Finnish Oscar nominee shows comical life

Meet the woman who wrote Finland’s Oscar-nominated short film and find out what inspired her.

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The short film Do I have to take care of everything? forms the second Finnish film ever to receive an Academy Award nomination. Screenwriter Kirsikka Saari tells us what it takes to create world-class film.

The only other Finnish film to get an Oscar nomination was Aki Kaurismäki’s Man without a Past (Mies vailla menneisyyttä), in 2002. Do I have to take care of everything? (Pitääkö mun kaikki hoitaa?), nominated in the category of Short Film Live Action, tells the story of one family’s chaotic morning and a mother determined to do everything it takes to get her family out the door on time.

The idea for the story came from screenwriter Kirsikka Saari’s own life. “When you have your own company and you’re working and trying to take care of your kids at the same time, it can sometimes be a struggle,” she explains.

The comical side of family life

Screenwriter Kirsikka Saari got the idea for her Oscar-nominated film one day when she lost her temper and snapped at her family.

Screenwriter Kirsikka Saari got the idea for her Oscar-nominated film one day when she lost her temper and snapped at her family.Photo: Tuffi Films

“I’d been thinking about the idea of a busy family morning for a while, but the final idea only crystallised this one time when I snapped at my family and decided to go outside to cool down.

“While I was out, I started laughing at myself. Like me, many women often try to take care of everything by themselves but can also laugh at themselves. This is what I wanted to communicate with this film – that sometimes when you’re in a hurry you can forget what’s really important in family life.” Saari sees it as the story of a Finnish woman first and foremost, but believes “people identify with the characters in the film, and that makes it funny” to international audiences, too.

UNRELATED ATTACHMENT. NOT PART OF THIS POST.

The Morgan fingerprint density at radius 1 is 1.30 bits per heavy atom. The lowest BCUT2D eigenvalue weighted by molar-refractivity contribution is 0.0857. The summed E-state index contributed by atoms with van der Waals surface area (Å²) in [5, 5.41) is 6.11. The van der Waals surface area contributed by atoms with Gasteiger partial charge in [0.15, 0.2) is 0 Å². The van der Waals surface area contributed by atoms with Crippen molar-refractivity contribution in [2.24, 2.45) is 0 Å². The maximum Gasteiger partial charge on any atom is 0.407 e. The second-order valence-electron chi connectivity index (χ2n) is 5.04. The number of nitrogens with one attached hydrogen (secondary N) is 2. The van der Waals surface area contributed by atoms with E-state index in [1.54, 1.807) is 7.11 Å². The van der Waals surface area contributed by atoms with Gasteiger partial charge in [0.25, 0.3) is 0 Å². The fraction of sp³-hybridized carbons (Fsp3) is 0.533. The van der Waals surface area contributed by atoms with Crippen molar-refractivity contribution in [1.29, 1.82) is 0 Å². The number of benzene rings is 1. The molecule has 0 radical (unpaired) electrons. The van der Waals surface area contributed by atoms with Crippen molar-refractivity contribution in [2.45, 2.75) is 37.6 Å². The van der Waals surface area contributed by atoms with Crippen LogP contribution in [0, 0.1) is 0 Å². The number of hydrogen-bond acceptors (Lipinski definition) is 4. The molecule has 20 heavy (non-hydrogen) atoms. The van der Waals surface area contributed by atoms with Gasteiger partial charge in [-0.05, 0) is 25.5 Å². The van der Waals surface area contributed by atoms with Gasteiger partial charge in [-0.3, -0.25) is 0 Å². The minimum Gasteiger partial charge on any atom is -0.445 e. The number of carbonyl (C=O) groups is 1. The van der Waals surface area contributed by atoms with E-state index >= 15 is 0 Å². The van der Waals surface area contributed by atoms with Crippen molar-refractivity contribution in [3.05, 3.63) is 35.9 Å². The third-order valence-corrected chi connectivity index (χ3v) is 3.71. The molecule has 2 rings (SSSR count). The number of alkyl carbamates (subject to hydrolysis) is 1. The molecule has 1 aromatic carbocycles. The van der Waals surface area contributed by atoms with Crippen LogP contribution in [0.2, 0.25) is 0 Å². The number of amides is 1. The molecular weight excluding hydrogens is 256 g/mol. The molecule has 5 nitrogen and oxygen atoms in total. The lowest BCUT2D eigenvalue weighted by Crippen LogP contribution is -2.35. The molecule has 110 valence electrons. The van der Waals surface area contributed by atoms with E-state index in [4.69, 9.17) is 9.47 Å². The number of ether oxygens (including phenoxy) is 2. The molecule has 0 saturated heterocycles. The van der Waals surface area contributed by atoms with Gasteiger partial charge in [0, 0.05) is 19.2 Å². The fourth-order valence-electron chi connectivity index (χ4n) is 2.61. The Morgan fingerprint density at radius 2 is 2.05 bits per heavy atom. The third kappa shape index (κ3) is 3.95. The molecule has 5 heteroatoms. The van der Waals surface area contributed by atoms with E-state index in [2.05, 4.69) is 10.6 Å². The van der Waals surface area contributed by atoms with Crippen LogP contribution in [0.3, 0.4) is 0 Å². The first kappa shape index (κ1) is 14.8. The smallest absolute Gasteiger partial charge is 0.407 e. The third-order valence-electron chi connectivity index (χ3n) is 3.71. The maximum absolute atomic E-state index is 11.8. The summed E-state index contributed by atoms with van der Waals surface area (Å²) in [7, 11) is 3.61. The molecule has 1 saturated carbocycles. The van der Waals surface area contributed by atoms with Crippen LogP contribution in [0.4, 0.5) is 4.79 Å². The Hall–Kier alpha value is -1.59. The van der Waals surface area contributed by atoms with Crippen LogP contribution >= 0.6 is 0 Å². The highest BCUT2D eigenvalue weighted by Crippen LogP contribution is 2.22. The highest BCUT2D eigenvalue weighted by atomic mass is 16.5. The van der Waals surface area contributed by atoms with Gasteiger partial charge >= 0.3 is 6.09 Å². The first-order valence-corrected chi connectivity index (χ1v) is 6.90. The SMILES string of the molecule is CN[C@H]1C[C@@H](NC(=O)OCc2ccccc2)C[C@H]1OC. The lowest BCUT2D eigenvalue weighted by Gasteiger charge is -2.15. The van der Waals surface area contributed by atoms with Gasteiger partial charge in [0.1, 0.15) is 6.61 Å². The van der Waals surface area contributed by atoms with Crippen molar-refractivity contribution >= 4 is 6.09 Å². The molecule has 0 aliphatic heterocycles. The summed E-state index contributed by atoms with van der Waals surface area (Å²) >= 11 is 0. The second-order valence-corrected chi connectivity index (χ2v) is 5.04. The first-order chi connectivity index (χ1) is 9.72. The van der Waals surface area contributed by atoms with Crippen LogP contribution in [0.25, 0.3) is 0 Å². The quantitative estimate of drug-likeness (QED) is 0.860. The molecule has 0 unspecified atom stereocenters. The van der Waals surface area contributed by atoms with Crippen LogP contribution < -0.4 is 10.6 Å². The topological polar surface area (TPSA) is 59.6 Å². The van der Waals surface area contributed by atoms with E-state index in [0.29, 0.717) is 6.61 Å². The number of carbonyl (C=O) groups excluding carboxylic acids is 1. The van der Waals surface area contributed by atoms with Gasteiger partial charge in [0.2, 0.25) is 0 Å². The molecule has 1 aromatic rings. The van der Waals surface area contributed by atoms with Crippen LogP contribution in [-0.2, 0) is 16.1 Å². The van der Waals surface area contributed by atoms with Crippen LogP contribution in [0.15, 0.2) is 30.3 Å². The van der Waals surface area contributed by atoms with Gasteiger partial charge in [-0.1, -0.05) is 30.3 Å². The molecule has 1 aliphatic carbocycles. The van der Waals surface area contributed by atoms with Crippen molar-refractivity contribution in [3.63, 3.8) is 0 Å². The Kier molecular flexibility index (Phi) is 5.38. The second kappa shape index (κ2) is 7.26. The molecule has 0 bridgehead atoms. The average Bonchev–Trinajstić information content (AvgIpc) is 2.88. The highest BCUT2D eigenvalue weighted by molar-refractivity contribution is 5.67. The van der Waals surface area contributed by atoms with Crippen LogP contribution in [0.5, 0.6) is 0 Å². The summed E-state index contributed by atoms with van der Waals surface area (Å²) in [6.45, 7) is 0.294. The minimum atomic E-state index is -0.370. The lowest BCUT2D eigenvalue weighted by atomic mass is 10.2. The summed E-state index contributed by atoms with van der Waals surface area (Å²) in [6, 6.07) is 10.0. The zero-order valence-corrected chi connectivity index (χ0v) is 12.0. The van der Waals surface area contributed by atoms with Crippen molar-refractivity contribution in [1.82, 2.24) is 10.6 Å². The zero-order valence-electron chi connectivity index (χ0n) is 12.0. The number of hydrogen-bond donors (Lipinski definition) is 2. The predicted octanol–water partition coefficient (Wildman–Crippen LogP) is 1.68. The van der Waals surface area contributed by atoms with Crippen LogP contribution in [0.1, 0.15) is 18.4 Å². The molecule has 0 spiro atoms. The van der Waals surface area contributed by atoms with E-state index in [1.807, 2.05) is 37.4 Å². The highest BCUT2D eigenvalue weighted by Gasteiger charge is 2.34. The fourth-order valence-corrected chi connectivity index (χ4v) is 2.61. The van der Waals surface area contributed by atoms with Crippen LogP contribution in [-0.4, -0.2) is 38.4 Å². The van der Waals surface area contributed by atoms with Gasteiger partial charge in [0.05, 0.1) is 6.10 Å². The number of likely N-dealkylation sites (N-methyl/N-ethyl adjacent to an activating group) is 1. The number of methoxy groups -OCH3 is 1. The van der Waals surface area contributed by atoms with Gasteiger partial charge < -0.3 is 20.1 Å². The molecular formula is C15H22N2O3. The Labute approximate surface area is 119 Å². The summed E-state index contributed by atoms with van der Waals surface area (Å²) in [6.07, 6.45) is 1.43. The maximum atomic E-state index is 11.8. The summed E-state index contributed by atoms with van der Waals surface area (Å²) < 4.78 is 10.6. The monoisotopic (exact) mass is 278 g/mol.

When the film was first released in March 2012, it didn’t seem to take off. “We sent it to a lot of festivals, but we didn’t think it was going to be a hit until Aspen. After that, things started happening and it attracted more interest,” Saari recalls. Do I have to take care of everything? won the Best Comedy and Audience Recognition awards at Aspen Shortfest 2013, which qualified the film for the Academy Awards application and led to the Oscar nomination.

A fun, hard-working film team

You can’t do everything – or can you? Finland’s Academy Award nominee may hold the answer.

You can’t do everything – or can you? Finland’s Academy Award nominee may hold the answer.Photo: Tuffi Films

The Oscar nomination represents a great benchmark for the filmmakers’ own production company, Tuffi Films.

Jenni Toivoniemi, a screenwriter and director, knew Saari, director Selma Vilhunen and producer Elli Toivoniemi separately and brought them together. In 2010, the four of them founded Tuffi, a company that is one-of-a-kind in the Finnish film industry. Unlike most other production companies, Tuffi Films employs screenwriters and directors in addition to producers, so it can produce films in-house from start to finish.

“Film productions are often long and there’s always the danger of someone walking out in the middle of the process,” says Saari. “We started the company because we all wanted to work as part of a well-functioning, fun team and really commit to the work. True commitment makes the work feel more important and increases our chances of succeeding.”

During its relatively short history, Tuffi Films has already collected honours such as the Short Film Jury Award at the Sundance Film Festival in 2013, for The Date. Korso, a fiction film about a teenager who lives in the Helsinki suburb of Korso and dreams about becoming a streetball star in New York, was released in February 2014. Tuffi also has several other fiction and documentary films in production.

“We’ve worked hard for years and now we’ve met with success,” says Saari. “Receiving international recognition is invaluable to us. It gives our work greater credibility and helps us go forward.”

By Henrietta Hautala, February 2014

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